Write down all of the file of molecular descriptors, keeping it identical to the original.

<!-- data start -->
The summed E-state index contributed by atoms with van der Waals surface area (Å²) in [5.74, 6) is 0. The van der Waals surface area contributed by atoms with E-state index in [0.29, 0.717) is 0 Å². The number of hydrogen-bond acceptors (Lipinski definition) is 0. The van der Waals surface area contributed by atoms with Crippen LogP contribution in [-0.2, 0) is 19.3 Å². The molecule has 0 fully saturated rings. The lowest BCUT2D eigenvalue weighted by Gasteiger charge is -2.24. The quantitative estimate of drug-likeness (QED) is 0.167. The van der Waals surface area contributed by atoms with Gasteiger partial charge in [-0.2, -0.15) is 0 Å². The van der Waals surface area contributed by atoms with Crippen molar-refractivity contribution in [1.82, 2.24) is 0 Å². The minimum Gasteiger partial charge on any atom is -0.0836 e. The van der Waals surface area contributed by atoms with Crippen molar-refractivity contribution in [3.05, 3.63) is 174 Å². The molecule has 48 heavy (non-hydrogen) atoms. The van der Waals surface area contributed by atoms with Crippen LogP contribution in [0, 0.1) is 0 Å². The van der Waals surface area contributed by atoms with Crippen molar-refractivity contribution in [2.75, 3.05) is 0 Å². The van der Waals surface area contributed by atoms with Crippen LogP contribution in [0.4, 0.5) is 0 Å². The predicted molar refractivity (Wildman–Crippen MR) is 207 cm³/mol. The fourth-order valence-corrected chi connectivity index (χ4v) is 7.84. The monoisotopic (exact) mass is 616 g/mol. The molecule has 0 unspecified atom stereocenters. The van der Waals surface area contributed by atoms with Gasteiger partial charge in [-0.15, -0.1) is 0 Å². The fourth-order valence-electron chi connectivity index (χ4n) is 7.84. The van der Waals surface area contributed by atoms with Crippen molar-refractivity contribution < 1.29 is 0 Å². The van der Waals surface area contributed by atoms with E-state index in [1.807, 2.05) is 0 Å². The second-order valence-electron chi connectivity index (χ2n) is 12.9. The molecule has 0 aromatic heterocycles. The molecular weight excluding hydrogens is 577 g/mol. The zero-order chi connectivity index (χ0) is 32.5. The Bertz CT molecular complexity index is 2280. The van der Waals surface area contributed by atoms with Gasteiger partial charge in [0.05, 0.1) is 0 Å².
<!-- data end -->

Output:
The summed E-state index contributed by atoms with van der Waals surface area (Å²) in [5.74, 6) is 0. The van der Waals surface area contributed by atoms with E-state index in [0.29, 0.717) is 0 Å². The number of hydrogen-bond acceptors (Lipinski definition) is 0. The van der Waals surface area contributed by atoms with Crippen LogP contribution in [-0.2, 0) is 19.3 Å². The molecule has 0 fully saturated rings. The lowest BCUT2D eigenvalue weighted by Gasteiger charge is -2.24. The quantitative estimate of drug-likeness (QED) is 0.167. The van der Waals surface area contributed by atoms with Gasteiger partial charge in [-0.2, -0.15) is 0 Å². The van der Waals surface area contributed by atoms with Crippen molar-refractivity contribution in [1.82, 2.24) is 0 Å². The minimum Gasteiger partial charge on any atom is -0.0836 e. The van der Waals surface area contributed by atoms with Crippen molar-refractivity contribution in [3.05, 3.63) is 174 Å². The molecule has 48 heavy (non-hydrogen) atoms. The van der Waals surface area contributed by atoms with Crippen LogP contribution in [0, 0.1) is 0 Å². The van der Waals surface area contributed by atoms with Crippen molar-refractivity contribution in [2.75, 3.05) is 0 Å². The van der Waals surface area contributed by atoms with Crippen LogP contribution in [0.4, 0.5) is 0 Å². The predicted molar refractivity (Wildman–Crippen MR) is 207 cm³/mol. The fourth-order valence-corrected chi connectivity index (χ4v) is 7.84. The monoisotopic (exact) mass is 616 g/mol. The molecule has 0 unspecified atom stereocenters. The van der Waals surface area contributed by atoms with Gasteiger partial charge in [-0.15, -0.1) is 0 Å². The fourth-order valence-electron chi connectivity index (χ4n) is 7.84. The van der Waals surface area contributed by atoms with Crippen molar-refractivity contribution < 1.29 is 0 Å². The van der Waals surface area contributed by atoms with E-state index in [1.807, 2.05) is 0 Å². The second-order valence-electron chi connectivity index (χ2n) is 12.9. The molecule has 0 aromatic heterocycles. The molecular weight excluding hydrogens is 577 g/mol. The zero-order chi connectivity index (χ0) is 32.5. The Bertz CT molecular complexity index is 2280. The van der Waals surface area contributed by atoms with Gasteiger partial charge in [0.05, 0.1) is 0 Å².